While the Dallas Cowboys free agency needs at linebacker may not be as high as at cornerback, safety or defensive line, it’s still a priority this offseason. The Cowboys have seen some movement in NFL Free Agency so far, with the most relevant departure being linebacker Joe Thomas.
With Thomas gone and a shift back to a three-linebacker scheme, Dallas has some needs at the position. The Cowboys have Leighton Vander Esch and Jaylon Smith locked in for the 2021 season at two spots.
Here are a handful of linebacker free agents who could fit either the strong side position or versatile-backup role for the Cowboys.
Cowboys Linebacker Free Agent Targets
After 10 seasons playing in Seattle, Wright is hitting the free agent market after a bit of a down year for the Seahawks. The 2020 campaign was Wright’s first to start all 16 games and not record 100 tackles. That could work in Dallas’ favor when it comes to the soon-to-be 32-year-old’s asking price. The veteran has played a few roles in Seattle, but most recently filled the strong-side position in the same system they’ve runs since Dan Quinn was on the staff. He could jump right into that role in Quinn’s scheme while also providing the veteran presence that Sean Lee has offered for so long.
Like Wright, Anzalone is a versatile piece that has seen time as a strong and weak-side player. That flexibility would be extremely valuable for the Cowboys, given Joe Thomas was a similar player. The four-year backer out of Florida could start on the strong side or back up multiple positions. Anzalone won’t be 27 until the season begins and may be looking for a longer-term commitment than some of the others on this list. Still, I don’t expect that price to be out of Dallas’ range, especially if they believe he can start on the strong side. Anzalone will also be an active participant on special teams.
Anderson never lived up to his draft slot coming out of Alabama. He only started four games in Washington, while being blocked by players like Ryan Kerrigan, Preston Smith, and Montez Sweat. Still, when drafted, Anderson was a strong-side player who was excellent at taking on blocks and shedding them to make plays against the run. That’s what Dallas is looking for on the strong side. Although, Anderson played in a different scheme in college and his first three years in Washington. He may need to trim down to increase his range at the position, but I’m not sure that should deter Dallas from going after him to compete for the role. Anderson should be an affordable option for the Cowboys.
That’s right, a reunion between Wilson and the Cowboys would be a good match. Wilson started for Dallas as a strong-side option before departing to Kansas City, where he started 35 games in two seasons in which the Chiefs reached the Super Bowl twice. The former-Super Bowl Champion will be 28 in a few months. He could be looking for a slightly larger contract than Dallas is willing to dish out, as well as a more every-down role than the strong-side position entails. Still, if the market dictates that this is his best opportunity, I think it would be a great fit. It’s also important to point out that before starting for Dallas on the strong side, he was a versatile backup and showed that versatility in Kansas City as well.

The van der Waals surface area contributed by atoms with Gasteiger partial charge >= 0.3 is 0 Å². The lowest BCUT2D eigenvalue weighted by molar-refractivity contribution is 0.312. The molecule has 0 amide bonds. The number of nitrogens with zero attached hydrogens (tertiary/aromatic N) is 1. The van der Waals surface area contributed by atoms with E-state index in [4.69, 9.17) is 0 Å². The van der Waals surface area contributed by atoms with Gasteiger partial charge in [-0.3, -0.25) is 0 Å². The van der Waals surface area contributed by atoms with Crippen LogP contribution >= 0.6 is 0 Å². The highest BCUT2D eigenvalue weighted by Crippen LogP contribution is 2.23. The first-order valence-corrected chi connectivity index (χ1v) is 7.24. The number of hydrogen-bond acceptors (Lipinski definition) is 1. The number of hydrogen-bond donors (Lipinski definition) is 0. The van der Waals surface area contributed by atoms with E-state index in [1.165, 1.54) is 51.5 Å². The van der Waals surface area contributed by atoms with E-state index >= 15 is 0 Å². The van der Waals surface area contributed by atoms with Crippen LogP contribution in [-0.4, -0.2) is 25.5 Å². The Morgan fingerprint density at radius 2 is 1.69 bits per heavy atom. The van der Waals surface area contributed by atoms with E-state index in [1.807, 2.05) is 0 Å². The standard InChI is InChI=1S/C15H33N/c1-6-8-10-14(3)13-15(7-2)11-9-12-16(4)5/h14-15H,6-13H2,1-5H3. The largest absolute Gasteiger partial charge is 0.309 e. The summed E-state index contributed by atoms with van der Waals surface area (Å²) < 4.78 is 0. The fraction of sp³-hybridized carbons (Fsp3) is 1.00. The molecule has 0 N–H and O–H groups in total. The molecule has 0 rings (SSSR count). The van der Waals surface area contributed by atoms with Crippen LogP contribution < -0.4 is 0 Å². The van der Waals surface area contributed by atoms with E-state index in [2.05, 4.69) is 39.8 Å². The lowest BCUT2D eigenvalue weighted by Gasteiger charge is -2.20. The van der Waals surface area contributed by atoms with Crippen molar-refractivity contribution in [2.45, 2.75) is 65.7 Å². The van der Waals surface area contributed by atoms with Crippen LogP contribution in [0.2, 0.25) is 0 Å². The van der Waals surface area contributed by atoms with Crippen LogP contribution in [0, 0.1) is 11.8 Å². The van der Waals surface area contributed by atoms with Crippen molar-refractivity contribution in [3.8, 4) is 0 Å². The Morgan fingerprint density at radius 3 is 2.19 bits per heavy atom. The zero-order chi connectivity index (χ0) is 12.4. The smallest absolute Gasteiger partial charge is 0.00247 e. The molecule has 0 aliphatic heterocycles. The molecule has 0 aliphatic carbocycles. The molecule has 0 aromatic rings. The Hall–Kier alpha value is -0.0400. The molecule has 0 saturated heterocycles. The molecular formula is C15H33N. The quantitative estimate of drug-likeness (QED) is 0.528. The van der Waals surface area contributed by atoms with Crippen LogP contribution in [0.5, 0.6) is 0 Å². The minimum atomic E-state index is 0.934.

I had to include a player like Gerry for a good reason. We have heard speculation that Jaylon Smith was a possible cap casualty, dating back to the second half of the season. Dallas is also going to be strapped with a tough decision over the next month and a half about whether or not to exercise Leighton Vander Esch’s fifth-year option. With that in mind, both could conceivably be in a prove-it scenario this season.
I say that to get to this; there is debate on whether or not the pair will fit Dan Quinn’s preferred system. In Seattle, Quinn dealt with linebackers that had similar size to Smith and Vander Esch. However, when he took over in Atlanta, the first thing he did was overhaul the linebacker corps with quicker, undersized players, ala Gerry. I believe Smith and Vander Esch will get a legitimate chance to prove that they are fits in Quinn’s defense in 2021. However, I wouldn’t be shocked to see a guy like Gerry brought in as insurance to the contrary. At 6-2, 230 pounds, he fits what Quinn wanted in Atlanta. As he did in Philadelphia, he could offer versatile depth while possibly competing for a starting job in 2022 if Dallas moves on from Smith or Vander Esch.